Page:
I mentioned this the other day in a post, but it is really hard to handicap the Clippers coaching search because owner Donald Sterling becomes personally involved and the search can be as much about how you schmooze as it is Xs and Os.
Still, management gets to make a list and recommendations, and they apparently want Lionel Hollins — who owner Donald Sterling went to see coach in person for Game 1 of the Western Conference finals (Sterling wasn’t at all of the Clippers playoff games).
But Brian Shaw may be the frontrunner among management, tweets Ramona Shelburne of ESPN.
What Shaw brings to the table is he can sell he’s been around winning — drafted by Larry Bird’s Celtics, three rings as a player with the Kobe/Shaq Lakers, was the lead assistant to Phil Jackson, and he was with Indiana on their run this season. He’s also personable, an advantage when it comes to dealing with Sterling.
Hollins is undoubtedly a good coach and a hot name. He would bring some old-school defensive discipline to the Clippers. But how does he do hanging out in a restaurant in Beverly Hills with Sterling?
Scott would be good with that, the former Showtime Laker who coached the Nets to the NBA Finals has great stories. He’s personable. He also can coach… at least in the short term. He tends to burn teams out after three years or so.
But it’s just hard to really handicap this race.
With so much focus in recent weeks being on NBA players speaking out on social issues, it’s worth remembering that Kareem Abdul-Jabbar has been one of the most vocal athletes in America on these things for decades. The Hall of Fame and all-time leading scorer in NBA history addressed the Democratic National Convention on Thursday evening, urging voters to vote for Hillary Clinton in November, and opened his remarks by introducing himself as Michael Jordan, because “Donald Trump couldn’t tell the difference.”
You can watch the video of his speech below:
In the weeks since Kevin Durant announced he was signing with the Golden State Warriors, we have yet to hear Russell Westbrook speak on his former teammate’s decision. This week, ESPN.com’s Royce Young indicated in a podcast interview that Durant was telling Westbrook and others in the days leading up to his decision that he was coming back to Oklahoma City. He later walked back his report, saying he misspoke. On Thursday, Durant himself told The Vertical‘s Shams Charania that he never said any such thing, or misled Westbrook or anyone else about his intentions.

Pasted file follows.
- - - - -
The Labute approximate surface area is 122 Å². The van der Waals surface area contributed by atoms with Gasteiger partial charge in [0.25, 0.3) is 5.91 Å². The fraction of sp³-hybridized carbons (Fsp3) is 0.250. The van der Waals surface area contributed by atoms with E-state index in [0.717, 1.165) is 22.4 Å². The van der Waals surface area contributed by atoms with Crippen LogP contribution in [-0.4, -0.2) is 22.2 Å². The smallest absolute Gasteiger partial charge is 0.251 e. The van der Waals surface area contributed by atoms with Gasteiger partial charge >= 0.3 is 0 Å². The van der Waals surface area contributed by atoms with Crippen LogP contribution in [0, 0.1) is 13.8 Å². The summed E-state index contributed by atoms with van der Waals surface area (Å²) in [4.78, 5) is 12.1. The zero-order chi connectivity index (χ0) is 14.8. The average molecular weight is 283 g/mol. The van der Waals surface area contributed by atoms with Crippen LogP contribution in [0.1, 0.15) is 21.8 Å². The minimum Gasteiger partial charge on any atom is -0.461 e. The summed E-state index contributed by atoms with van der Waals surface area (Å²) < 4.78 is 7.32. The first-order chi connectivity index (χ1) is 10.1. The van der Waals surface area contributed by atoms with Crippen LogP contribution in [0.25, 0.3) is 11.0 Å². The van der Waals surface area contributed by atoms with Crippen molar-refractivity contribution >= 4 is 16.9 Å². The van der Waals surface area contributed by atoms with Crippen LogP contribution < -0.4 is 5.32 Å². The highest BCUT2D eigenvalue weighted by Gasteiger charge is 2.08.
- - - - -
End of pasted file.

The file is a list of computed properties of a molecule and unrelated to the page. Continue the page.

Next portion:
“It’s false,” Durant told The Vertical on Thursday. “I didn’t say that – words about me telling Russell or Nick that I would stay or leave never came out of my mouth. We met as teammates, but no promises came out of it. In this day and age, I can’t control anything people claim out there. Someone can go out and say something random right now, and people will believe it.
“I never told Russell or Nick [Collison], ‘All right, guys, I’m coming back to the Thunder’ – and then a week later, I decide not to. Never happened. I don’t operate like that. I heard people say that story, but it’s not the truth.”
So that settles that.
CHICAGO (AP) The Chicago Bulls have signed guard Spencer Dinwiddie.
The Bulls acquired Dinwiddie in a trade with Detroit last month and waived him three weeks ago. He spent two years with the Pistons and appeared in 12 games last season, averaging 4.8 points and 13.3 minutes.
The Bulls announced the move Thursday.